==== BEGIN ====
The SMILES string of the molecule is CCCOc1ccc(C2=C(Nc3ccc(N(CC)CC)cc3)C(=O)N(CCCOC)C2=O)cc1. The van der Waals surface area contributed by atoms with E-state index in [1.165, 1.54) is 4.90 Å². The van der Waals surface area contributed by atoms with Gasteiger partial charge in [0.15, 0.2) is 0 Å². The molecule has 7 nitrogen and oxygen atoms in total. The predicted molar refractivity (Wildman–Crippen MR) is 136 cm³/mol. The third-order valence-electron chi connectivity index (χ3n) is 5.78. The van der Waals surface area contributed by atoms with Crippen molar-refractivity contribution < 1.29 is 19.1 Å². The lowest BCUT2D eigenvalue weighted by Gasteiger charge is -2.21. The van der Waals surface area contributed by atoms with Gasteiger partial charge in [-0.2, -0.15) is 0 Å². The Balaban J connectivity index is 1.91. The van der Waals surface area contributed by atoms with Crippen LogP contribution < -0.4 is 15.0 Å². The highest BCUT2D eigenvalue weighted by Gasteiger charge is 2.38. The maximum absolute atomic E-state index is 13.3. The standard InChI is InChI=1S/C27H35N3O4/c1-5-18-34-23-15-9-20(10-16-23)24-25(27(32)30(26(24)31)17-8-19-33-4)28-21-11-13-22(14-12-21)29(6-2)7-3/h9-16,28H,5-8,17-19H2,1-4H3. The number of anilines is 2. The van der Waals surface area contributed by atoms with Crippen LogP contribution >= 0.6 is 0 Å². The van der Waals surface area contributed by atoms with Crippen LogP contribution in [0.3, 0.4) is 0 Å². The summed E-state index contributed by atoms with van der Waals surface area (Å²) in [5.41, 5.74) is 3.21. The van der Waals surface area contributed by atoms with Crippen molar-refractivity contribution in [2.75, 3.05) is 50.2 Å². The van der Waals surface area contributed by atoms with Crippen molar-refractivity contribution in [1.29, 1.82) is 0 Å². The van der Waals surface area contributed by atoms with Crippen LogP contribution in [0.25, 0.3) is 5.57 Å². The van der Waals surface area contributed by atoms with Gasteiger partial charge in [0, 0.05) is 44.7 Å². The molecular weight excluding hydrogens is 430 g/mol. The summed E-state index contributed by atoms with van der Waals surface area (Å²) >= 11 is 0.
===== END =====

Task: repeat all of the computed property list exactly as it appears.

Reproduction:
The SMILES string of the molecule is CCCOc1ccc(C2=C(Nc3ccc(N(CC)CC)cc3)C(=O)N(CCCOC)C2=O)cc1. The van der Waals surface area contributed by atoms with E-state index in [1.165, 1.54) is 4.90 Å². The van der Waals surface area contributed by atoms with Gasteiger partial charge in [0.15, 0.2) is 0 Å². The molecule has 7 nitrogen and oxygen atoms in total. The predicted molar refractivity (Wildman–Crippen MR) is 136 cm³/mol. The third-order valence-electron chi connectivity index (χ3n) is 5.78. The van der Waals surface area contributed by atoms with Crippen molar-refractivity contribution < 1.29 is 19.1 Å². The lowest BCUT2D eigenvalue weighted by Gasteiger charge is -2.21. The van der Waals surface area contributed by atoms with Gasteiger partial charge in [-0.2, -0.15) is 0 Å². The Balaban J connectivity index is 1.91. The van der Waals surface area contributed by atoms with Crippen LogP contribution < -0.4 is 15.0 Å². The highest BCUT2D eigenvalue weighted by Gasteiger charge is 2.38. The maximum absolute atomic E-state index is 13.3. The standard InChI is InChI=1S/C27H35N3O4/c1-5-18-34-23-15-9-20(10-16-23)24-25(27(32)30(26(24)31)17-8-19-33-4)28-21-11-13-22(14-12-21)29(6-2)7-3/h9-16,28H,5-8,17-19H2,1-4H3. The number of anilines is 2. The van der Waals surface area contributed by atoms with Crippen LogP contribution >= 0.6 is 0 Å². The van der Waals surface area contributed by atoms with Crippen LogP contribution in [0.3, 0.4) is 0 Å². The summed E-state index contributed by atoms with van der Waals surface area (Å²) in [5.41, 5.74) is 3.21. The van der Waals surface area contributed by atoms with Crippen molar-refractivity contribution in [2.75, 3.05) is 50.2 Å². The van der Waals surface area contributed by atoms with Crippen molar-refractivity contribution in [1.29, 1.82) is 0 Å². The van der Waals surface area contributed by atoms with Crippen LogP contribution in [0.25, 0.3) is 5.57 Å². The van der Waals surface area contributed by atoms with Gasteiger partial charge in [0, 0.05) is 44.7 Å². The molecular weight excluding hydrogens is 430 g/mol. The summed E-state index contributed by atoms with van der Waals surface area (Å²) >= 11 is 0.